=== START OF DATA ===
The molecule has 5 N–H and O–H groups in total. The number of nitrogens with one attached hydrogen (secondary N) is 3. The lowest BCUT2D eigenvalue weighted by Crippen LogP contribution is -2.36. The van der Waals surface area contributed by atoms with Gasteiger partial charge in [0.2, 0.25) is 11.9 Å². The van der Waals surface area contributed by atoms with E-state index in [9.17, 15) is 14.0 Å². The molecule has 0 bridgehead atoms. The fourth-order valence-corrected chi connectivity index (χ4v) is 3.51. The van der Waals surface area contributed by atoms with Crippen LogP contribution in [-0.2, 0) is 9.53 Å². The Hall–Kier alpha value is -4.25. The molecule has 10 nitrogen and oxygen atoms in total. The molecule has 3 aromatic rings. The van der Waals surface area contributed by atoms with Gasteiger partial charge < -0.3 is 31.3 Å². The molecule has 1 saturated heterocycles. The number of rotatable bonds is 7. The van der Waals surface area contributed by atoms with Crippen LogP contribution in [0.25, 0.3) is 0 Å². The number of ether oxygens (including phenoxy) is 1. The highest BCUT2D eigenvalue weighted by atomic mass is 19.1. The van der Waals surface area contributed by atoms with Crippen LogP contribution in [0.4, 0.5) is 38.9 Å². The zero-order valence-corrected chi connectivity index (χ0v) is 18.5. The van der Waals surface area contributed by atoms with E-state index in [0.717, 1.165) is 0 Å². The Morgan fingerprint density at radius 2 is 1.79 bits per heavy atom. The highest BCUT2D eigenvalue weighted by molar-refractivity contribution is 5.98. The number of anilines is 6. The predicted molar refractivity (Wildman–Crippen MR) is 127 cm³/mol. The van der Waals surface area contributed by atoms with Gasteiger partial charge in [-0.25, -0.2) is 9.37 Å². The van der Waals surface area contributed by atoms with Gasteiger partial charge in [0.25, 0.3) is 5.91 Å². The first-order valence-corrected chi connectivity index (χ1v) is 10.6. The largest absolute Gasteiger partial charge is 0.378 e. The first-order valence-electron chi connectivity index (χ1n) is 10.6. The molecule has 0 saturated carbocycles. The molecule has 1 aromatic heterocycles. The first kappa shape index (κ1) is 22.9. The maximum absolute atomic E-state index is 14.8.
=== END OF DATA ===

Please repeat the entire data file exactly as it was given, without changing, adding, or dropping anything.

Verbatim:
The molecule has 5 N–H and O–H groups in total. The number of nitrogens with one attached hydrogen (secondary N) is 3. The lowest BCUT2D eigenvalue weighted by Crippen LogP contribution is -2.36. The van der Waals surface area contributed by atoms with Gasteiger partial charge in [0.2, 0.25) is 11.9 Å². The van der Waals surface area contributed by atoms with E-state index in [9.17, 15) is 14.0 Å². The molecule has 0 bridgehead atoms. The fourth-order valence-corrected chi connectivity index (χ4v) is 3.51. The van der Waals surface area contributed by atoms with Crippen LogP contribution in [-0.2, 0) is 9.53 Å². The Hall–Kier alpha value is -4.25. The molecule has 10 nitrogen and oxygen atoms in total. The molecule has 3 aromatic rings. The van der Waals surface area contributed by atoms with Gasteiger partial charge < -0.3 is 31.3 Å². The molecule has 1 saturated heterocycles. The number of rotatable bonds is 7. The van der Waals surface area contributed by atoms with Crippen LogP contribution in [0.25, 0.3) is 0 Å². The number of ether oxygens (including phenoxy) is 1. The highest BCUT2D eigenvalue weighted by atomic mass is 19.1. The van der Waals surface area contributed by atoms with Crippen LogP contribution in [0.4, 0.5) is 38.9 Å². The zero-order valence-corrected chi connectivity index (χ0v) is 18.5. The van der Waals surface area contributed by atoms with E-state index in [0.717, 1.165) is 0 Å². The Morgan fingerprint density at radius 2 is 1.79 bits per heavy atom. The highest BCUT2D eigenvalue weighted by molar-refractivity contribution is 5.98. The number of anilines is 6. The predicted molar refractivity (Wildman–Crippen MR) is 127 cm³/mol. The van der Waals surface area contributed by atoms with Gasteiger partial charge in [-0.25, -0.2) is 9.37 Å². The van der Waals surface area contributed by atoms with Gasteiger partial charge in [0.25, 0.3) is 5.91 Å². The first-order valence-corrected chi connectivity index (χ1v) is 10.6. The largest absolute Gasteiger partial charge is 0.378 e. The first-order valence-electron chi connectivity index (χ1n) is 10.6. The molecule has 0 saturated carbocycles. The molecule has 1 aromatic heterocycles. The first kappa shape index (κ1) is 22.9. The maximum absolute atomic E-state index is 14.8.